He paid for most of the gifts, about $400, but additional gifts came from donations from those living in the town.
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Isaacson said he found himself in similar situations and wanted to do something for the kids who are going through a rough time.
"I've had many different Christmases in my life. I've spent Christmas in a Russian orphanage. I've spent Christmas as a foster kid. I've spent Christmas on the street. What I'm trying to do is I want to provide a temporary escape for these kids. I want them to not think about housing projects or shelters or soup kitchens or ERs or surgeries. I want them to think about, 'Oh my gosh! What is in here man? What is it? Is it a puppy? Is it a video game?' I want them to have that rush of excitement," Isaacson told WWMT.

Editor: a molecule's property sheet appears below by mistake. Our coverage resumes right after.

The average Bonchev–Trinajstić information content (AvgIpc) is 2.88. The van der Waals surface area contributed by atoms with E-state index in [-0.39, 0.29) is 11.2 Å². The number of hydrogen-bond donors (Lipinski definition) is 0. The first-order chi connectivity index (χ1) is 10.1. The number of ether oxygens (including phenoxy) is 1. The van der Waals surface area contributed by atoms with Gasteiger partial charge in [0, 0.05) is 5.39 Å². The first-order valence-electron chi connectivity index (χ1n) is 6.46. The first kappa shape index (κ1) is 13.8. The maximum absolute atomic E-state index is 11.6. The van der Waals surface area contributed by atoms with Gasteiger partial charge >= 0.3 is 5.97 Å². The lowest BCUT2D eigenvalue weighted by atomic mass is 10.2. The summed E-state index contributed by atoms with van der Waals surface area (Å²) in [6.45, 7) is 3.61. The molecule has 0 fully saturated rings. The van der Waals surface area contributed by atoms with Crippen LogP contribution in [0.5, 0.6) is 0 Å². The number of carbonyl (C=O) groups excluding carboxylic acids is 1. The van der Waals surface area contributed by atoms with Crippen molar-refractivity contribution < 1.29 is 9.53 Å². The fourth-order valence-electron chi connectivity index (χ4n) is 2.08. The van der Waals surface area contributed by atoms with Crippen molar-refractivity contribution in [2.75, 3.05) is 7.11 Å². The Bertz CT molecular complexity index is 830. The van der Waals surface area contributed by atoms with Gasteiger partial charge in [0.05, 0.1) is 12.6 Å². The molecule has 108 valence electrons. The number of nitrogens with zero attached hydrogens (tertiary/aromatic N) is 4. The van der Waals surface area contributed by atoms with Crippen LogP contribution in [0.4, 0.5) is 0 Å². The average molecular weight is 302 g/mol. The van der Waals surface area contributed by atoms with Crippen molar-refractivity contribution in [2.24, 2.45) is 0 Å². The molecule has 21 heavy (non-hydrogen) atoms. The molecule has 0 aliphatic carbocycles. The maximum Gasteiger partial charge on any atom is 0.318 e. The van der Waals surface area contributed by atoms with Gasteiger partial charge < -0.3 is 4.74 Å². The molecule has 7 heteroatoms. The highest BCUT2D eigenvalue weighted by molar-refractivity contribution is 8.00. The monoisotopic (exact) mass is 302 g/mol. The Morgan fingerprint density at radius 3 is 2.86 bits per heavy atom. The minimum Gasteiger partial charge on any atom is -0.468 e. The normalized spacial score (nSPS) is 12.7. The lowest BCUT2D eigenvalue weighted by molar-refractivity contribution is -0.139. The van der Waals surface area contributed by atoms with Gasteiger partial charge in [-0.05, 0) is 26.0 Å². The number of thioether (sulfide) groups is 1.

While he brought toys for the children, he also brought games for the adults staying in one shelter and stayed to play cards with them.
Isaacson isn't shy about the job he is doing either and hopes to inspire others to do the same, WWMT reported.
“If one 17-year-old kid can do all this for 40 kids, then just think of what we could all do if we all came together as a community,” he said.